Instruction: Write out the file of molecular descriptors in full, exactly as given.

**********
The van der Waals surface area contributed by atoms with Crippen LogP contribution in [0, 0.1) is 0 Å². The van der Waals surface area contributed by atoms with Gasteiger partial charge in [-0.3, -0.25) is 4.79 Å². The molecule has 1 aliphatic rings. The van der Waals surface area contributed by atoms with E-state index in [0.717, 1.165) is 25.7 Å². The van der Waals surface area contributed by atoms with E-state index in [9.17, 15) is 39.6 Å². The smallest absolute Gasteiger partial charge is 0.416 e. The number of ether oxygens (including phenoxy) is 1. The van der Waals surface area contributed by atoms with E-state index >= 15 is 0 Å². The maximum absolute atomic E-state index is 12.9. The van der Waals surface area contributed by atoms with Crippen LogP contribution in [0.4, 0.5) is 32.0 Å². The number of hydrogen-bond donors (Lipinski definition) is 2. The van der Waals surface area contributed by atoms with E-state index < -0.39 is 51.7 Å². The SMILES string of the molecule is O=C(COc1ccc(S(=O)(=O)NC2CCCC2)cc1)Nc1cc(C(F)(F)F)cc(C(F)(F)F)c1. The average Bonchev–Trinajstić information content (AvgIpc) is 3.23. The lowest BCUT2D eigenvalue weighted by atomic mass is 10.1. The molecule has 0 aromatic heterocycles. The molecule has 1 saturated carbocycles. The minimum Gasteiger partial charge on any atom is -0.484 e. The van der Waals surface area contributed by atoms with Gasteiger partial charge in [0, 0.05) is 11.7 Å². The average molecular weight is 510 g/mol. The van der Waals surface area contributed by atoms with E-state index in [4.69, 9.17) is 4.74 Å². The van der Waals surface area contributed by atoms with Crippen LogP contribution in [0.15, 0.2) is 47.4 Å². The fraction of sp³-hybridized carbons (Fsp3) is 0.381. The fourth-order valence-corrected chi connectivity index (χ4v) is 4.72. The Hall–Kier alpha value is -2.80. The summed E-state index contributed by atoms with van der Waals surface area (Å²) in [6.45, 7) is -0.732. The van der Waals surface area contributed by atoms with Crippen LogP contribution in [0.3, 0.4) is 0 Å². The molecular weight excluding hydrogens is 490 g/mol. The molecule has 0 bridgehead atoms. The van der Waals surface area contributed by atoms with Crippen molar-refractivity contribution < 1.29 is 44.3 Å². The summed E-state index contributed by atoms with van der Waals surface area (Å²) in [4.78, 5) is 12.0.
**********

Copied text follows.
The van der Waals surface area contributed by atoms with Crippen LogP contribution in [0, 0.1) is 0 Å². The van der Waals surface area contributed by atoms with Gasteiger partial charge in [-0.3, -0.25) is 4.79 Å². The molecule has 1 aliphatic rings. The van der Waals surface area contributed by atoms with E-state index in [0.717, 1.165) is 25.7 Å². The van der Waals surface area contributed by atoms with E-state index in [9.17, 15) is 39.6 Å². The smallest absolute Gasteiger partial charge is 0.416 e. The number of ether oxygens (including phenoxy) is 1. The van der Waals surface area contributed by atoms with E-state index >= 15 is 0 Å². The maximum absolute atomic E-state index is 12.9. The van der Waals surface area contributed by atoms with Crippen LogP contribution in [0.4, 0.5) is 32.0 Å². The number of hydrogen-bond donors (Lipinski definition) is 2. The van der Waals surface area contributed by atoms with E-state index < -0.39 is 51.7 Å². The SMILES string of the molecule is O=C(COc1ccc(S(=O)(=O)NC2CCCC2)cc1)Nc1cc(C(F)(F)F)cc(C(F)(F)F)c1. The average Bonchev–Trinajstić information content (AvgIpc) is 3.23. The lowest BCUT2D eigenvalue weighted by atomic mass is 10.1. The molecule has 0 aromatic heterocycles. The molecule has 1 saturated carbocycles. The minimum Gasteiger partial charge on any atom is -0.484 e. The van der Waals surface area contributed by atoms with Gasteiger partial charge in [0, 0.05) is 11.7 Å². The average molecular weight is 510 g/mol. The van der Waals surface area contributed by atoms with E-state index in [4.69, 9.17) is 4.74 Å². The van der Waals surface area contributed by atoms with Crippen LogP contribution in [0.15, 0.2) is 47.4 Å². The fraction of sp³-hybridized carbons (Fsp3) is 0.381. The fourth-order valence-corrected chi connectivity index (χ4v) is 4.72. The Hall–Kier alpha value is -2.80. The summed E-state index contributed by atoms with van der Waals surface area (Å²) in [6.45, 7) is -0.732. The van der Waals surface area contributed by atoms with Crippen LogP contribution in [0.3, 0.4) is 0 Å². The molecular weight excluding hydrogens is 490 g/mol. The molecule has 0 bridgehead atoms. The van der Waals surface area contributed by atoms with Crippen molar-refractivity contribution < 1.29 is 44.3 Å². The summed E-state index contributed by atoms with van der Waals surface area (Å²) in [4.78, 5) is 12.0.